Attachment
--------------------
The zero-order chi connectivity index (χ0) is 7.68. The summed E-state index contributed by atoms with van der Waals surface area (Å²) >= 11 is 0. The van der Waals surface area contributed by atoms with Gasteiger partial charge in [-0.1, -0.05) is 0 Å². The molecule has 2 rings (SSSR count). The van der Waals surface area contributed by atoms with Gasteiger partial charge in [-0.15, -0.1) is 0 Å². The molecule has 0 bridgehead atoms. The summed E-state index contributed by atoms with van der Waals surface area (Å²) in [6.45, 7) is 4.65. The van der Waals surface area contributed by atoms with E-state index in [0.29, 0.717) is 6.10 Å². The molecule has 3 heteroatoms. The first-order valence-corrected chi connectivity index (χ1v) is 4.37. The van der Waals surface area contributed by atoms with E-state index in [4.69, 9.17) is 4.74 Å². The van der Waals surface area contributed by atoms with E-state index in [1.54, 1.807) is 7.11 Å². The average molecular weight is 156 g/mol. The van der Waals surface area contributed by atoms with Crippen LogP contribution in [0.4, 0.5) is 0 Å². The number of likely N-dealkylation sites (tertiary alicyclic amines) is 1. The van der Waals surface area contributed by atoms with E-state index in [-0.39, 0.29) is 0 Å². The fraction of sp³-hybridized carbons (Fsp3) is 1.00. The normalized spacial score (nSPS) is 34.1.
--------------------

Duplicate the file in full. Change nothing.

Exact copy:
The zero-order chi connectivity index (χ0) is 7.68. The summed E-state index contributed by atoms with van der Waals surface area (Å²) >= 11 is 0. The van der Waals surface area contributed by atoms with Gasteiger partial charge in [-0.1, -0.05) is 0 Å². The molecule has 2 rings (SSSR count). The van der Waals surface area contributed by atoms with Gasteiger partial charge in [-0.15, -0.1) is 0 Å². The molecule has 0 bridgehead atoms. The summed E-state index contributed by atoms with van der Waals surface area (Å²) in [6.45, 7) is 4.65. The van der Waals surface area contributed by atoms with E-state index in [0.29, 0.717) is 6.10 Å². The molecule has 3 heteroatoms. The first-order valence-corrected chi connectivity index (χ1v) is 4.37. The van der Waals surface area contributed by atoms with E-state index in [4.69, 9.17) is 4.74 Å². The van der Waals surface area contributed by atoms with E-state index in [1.54, 1.807) is 7.11 Å². The average molecular weight is 156 g/mol. The van der Waals surface area contributed by atoms with Crippen LogP contribution in [0.4, 0.5) is 0 Å². The number of likely N-dealkylation sites (tertiary alicyclic amines) is 1. The van der Waals surface area contributed by atoms with E-state index in [-0.39, 0.29) is 0 Å². The fraction of sp³-hybridized carbons (Fsp3) is 1.00. The normalized spacial score (nSPS) is 34.1.